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By Ben Guerin
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Tory Peers May Need To "Tutor" New Conservative MPs After Election Defeat

The House of Lords during the State Opening of Parliament, November 2023 (Alamy)

5 min read

Tory peers could end up "tutoring" new MPs if a heavy election defeat results in the party having limited experience in the House of Commons, a Conservative Lord has said.

Lord Philip Norton of Louth, who has been in the Lords since 1998, told PoliticsHome that depending on the size of the Conservative party’s House of Commons contingent following the General Election, that Lords – many of whom have considerable Commons experience – could be “maintaining a voice for the Conservative Party”. 

Meanwhile, another Tory peer suggested there could be a more "radical" approach from right-leaning Conservative peers in a bid to push the wider party to the right after 4 July.

While opinion polls vary in terms of how heavy a defeat awaits Rishi Sunak's party next month, all currently agree that it is going to lose a very large number of seats. The gloomier polls suggest the Tories are on course to fall well below 100 in two-and-a-half weeks' time — which would represent a collapse of historic proportions.

Many of the Conservatives who have stood down from Parliament in the run-up to 4 July, which is close to 80, are some of the party's most experienced MPs when it comes the House of Commons and the work of government ministers. 

Lord Norton, who is also professor of government at the University of Hull, said it's possible that defeat next month could leave the Conservatives with so little experience in the House of Commons that peers may step in to help them get used to Parliament.

“It remains to be seen the size of the parliamentary party in the Commons, and of course not just the numbers, but who it is," he told PoliticsHome.

“Are these fairly experienced parliamentarians or are they predominantly inexperienced? You might be looking to the experienced members of the party in the Lords, many of whom of course are former Cabinet ministers they’ve been in the Commons. 

“There might be an element of tutoring, being useful in that respect and maintaining a voice for the Conservative Party.”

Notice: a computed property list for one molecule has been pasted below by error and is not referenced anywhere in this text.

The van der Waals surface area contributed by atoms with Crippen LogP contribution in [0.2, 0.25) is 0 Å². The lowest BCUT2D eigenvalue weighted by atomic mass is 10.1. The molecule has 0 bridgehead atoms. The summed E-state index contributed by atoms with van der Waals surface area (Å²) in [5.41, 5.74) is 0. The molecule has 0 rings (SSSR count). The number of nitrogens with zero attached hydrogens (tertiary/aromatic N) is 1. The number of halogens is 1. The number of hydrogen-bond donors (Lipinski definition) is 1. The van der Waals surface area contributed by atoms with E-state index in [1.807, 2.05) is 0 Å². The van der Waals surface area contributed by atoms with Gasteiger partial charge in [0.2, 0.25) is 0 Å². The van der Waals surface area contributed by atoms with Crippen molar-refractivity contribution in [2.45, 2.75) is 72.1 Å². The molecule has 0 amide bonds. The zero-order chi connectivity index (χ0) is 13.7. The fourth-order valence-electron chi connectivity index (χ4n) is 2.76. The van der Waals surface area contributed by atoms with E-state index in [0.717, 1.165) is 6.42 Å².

He pointed to the Liberal Democrats’ loss of seats in the 2015 general election as a similar situation. The party went from 57 seats to eight when former Conservative leader David Cameron won a House of Commons majority nine years ago. 

“It might provide a platform for Conservative views, but at the same time, depending on the parliamentary arithmetic [...] keeping the party modest.” 

The number of high-profile Conservative stepping down at this election — including serving or former cabinet ministers — means this time there could be a longer list of Tory figures who would “usually get priority” for seats in the Lords. The list could be even bigger after polling day, depending on the scale of the likely Tory defeat. 

One peer thought the parliamentary maths could work in such a way after the election that would see "those of a right wing disposition" working closely with colleagues in the Commons in order to shape the debate about the party's future direction in their favour.

"If it swings to the right then the people in the House of Lords who are of a very right-wing disposition will no doubt work closely with the party in the Commons and we will therefore see probably an increase in the radical approach in the House of Lords," they said.

"That will not please other Conservatives who would prefer to be running a centrist sort of operation."

However, it is thought unlikely that Labour leader Keir Starmer, if he becomes prime minister, would be minded to accept a large number of Conservative appointments, given the relative imbalance of the Lords – where the Tories are the largest group – and Labour’s plans to reduce the size of the chamber. 

Labour in its manifesto said it would introduce several reforms to reduce the size of the House of Lords, including an upper age limit of 80. PoliticsHome reported last week a belief that this would force Starmer to appoint several dozen new Labour peers quickly after entering Downing Street, as the upper age limit would disproportionately impact their own current members of the upper chamber. 

Regardless of the mathematics, the Tories PoliticsHome spoke to were clear that the intention would not be use their party's significant numerical advantage in the Lords to block legislation brought forward by a new Labour government.

“In any event, the House defers to the Commons,” Norton said. “I don’t think the Conservative opposition would be trying to defeat a Labour government that had been returned with a mandate.” 

He said that they operate on the principle that the Lords will not reject or add so-called “wrecking amendments” to legislation promised in the government's election manifesto, and that is then extended to other government bills as well. 

“The recognition is that the government is entitled to get its business,” he said. 

Polling expert and Conservative peer Lord Robert Hayward agreed, and thought there would be a “genuine effort to find a solution”.

“The principle has been established already that essentially, if it’s in the manifesto, whether its on the economy or home affairs or education or whatever, the Conservatives in the Lords would not block those things,” he said. “The principle of reviewing and revising in the content of the manifesto is perfectly reasonable.” 

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